updated 7/13/2004 9:02:29 AM ET 2004-07-13T13:02:29

An analyst downgrade of the semiconductor sector weighed on technology shares Monday, but large-cap stocks benefited from a late-day rally as investors looked to second-quarter earnings for good news.

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Merrill Lynch cut its rating on the entire sector from “overweight” to “underweight,” citing lower-than-expected demand for both personal computers and corporate hardware. The firm also downgraded Intel Corp. a day before it was due to release its earnings.

While some analysts still expect a strong second quarter, investors were concerned by the continuing stream of earnings warnings and analyst downgrades. However, most of the bearish news was confined to the technology sector, and earnings from banking companies brought large-cap stocks higher.

Yet the news was sufficiently muddled to cause concern on the part of veteran market watchers.

“The market isn’t really responding to good earnings,” said Todd Leone, managing director of equity trading at SG Cowen Securities. “Expectations have been lowered, so I suppose there’s a chance we can see a little bit of a rally as earnings season moves forward, but I really don’t know what to expect.”

At the close, the Dow Jones industrial average, full of large-cap stocks, closed the day up 25.00 points, or 0.2 percent, at 10,238.22 after drifting in negative territory most of the day. The Dow finished higher for the second straight session.

Broader stock indices were mixed. The technology-focused Nasdaq composite index fell 9.41 points, or 0.5 percent, to 1,936.92, while the Standard & Poor’s 500 index rose 1.54 points, or 0.1 percent, to 1,114.35. The Nasdaq has shed 5.4 percent of its value this month.

Trading was light in advance of major earnings reports later in the week, including announcements from Intel, Apple Computer Inc., Johnson & Johnson Co. and Bank of America.

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“Right now, there’s not a lot of impetus for anybody to do anything out there,” said Keith Keenan, vice president of institutional trading at Wall Street Access. “The tech stocks are getting hit hard, and if you see an Intel or IBM come out with a warning or lower earnings, then you could see significant downside. But until then, it’s wait and see.”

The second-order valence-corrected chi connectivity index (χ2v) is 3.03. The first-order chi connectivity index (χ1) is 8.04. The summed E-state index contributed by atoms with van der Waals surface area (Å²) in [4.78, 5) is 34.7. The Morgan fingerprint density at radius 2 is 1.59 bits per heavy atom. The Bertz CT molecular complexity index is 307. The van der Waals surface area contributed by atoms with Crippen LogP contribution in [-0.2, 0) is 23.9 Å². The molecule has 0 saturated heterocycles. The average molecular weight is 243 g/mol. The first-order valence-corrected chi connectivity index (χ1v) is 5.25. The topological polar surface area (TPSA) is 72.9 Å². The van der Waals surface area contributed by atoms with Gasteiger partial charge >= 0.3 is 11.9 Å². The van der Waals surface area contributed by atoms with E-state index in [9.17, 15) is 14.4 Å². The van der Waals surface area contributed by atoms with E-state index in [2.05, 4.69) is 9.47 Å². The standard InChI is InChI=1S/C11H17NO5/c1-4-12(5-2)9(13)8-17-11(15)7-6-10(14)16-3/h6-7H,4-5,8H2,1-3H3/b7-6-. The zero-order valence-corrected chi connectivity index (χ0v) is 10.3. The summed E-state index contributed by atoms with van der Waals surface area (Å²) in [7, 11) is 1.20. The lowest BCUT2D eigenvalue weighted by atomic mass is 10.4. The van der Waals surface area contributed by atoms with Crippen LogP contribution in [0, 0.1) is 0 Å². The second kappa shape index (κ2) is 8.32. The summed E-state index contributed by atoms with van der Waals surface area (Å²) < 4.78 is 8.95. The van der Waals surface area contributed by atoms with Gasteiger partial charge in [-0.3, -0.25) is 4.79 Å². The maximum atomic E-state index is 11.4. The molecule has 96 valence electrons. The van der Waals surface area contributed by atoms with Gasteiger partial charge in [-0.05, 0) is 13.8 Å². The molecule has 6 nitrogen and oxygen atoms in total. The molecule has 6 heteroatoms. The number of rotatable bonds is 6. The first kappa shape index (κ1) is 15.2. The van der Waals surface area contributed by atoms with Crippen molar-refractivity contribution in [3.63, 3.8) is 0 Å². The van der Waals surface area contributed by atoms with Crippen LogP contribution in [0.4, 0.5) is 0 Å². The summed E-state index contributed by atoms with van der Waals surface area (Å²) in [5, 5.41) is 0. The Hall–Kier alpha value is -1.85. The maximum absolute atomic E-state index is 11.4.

The downgrades in semiconductors weighed on the entire technology sector. Intel slipped 33 cents to $26.24, while Novellus Systems, a microprocessor equipment provider, fell $1.33 to $29.72 despite beating Wall Street estimates by 3 cents per share.

The banking sector had a strong showing in its first earnings reports of the quarter. SunTrust Banks Inc. also beat expectations by 3 cents per share on gains in its investment, mortgage and wealth management businesses. SunTrust gained $1.62 to $66.00. M&T Bank Corp. surged $3.70 to $91.60 after it too beat Wall Street expectations by 8 cents per share.

NCR Corp., maker of ATM machines and barcode scanners, provided a rare positive outlook, saying its second quarter earnings could come in as high as 35 cents per share. Analysts had been expecting 18 cents per share. NCR was up $4.79 at $51.81.

Morgan Stanley was up 34 cents at $50.34 after settling a high-profile sexual discrimination lawsuit for $54 million. The Equal Opportunity Employment Commission had accused the investment bank of denying promotions to women in favor of less qualified men.

Advancing issues outnumbered decliners by about 5 to 4 on the New York Stock Exchange, where volume was very light. The Russell 2000 index of smaller companies fell 1.67 points, or 0.3 percent, to 562.06.

Overseas, Japan’s Nikkei stock average rose 1.4 percent. In Europe, Britain’s FTSE 100 closed down 0.8 percent, France’s CAC-40 dropped 0.5 percent for the session, and Germany’s DAX index fell 0.8 percent.

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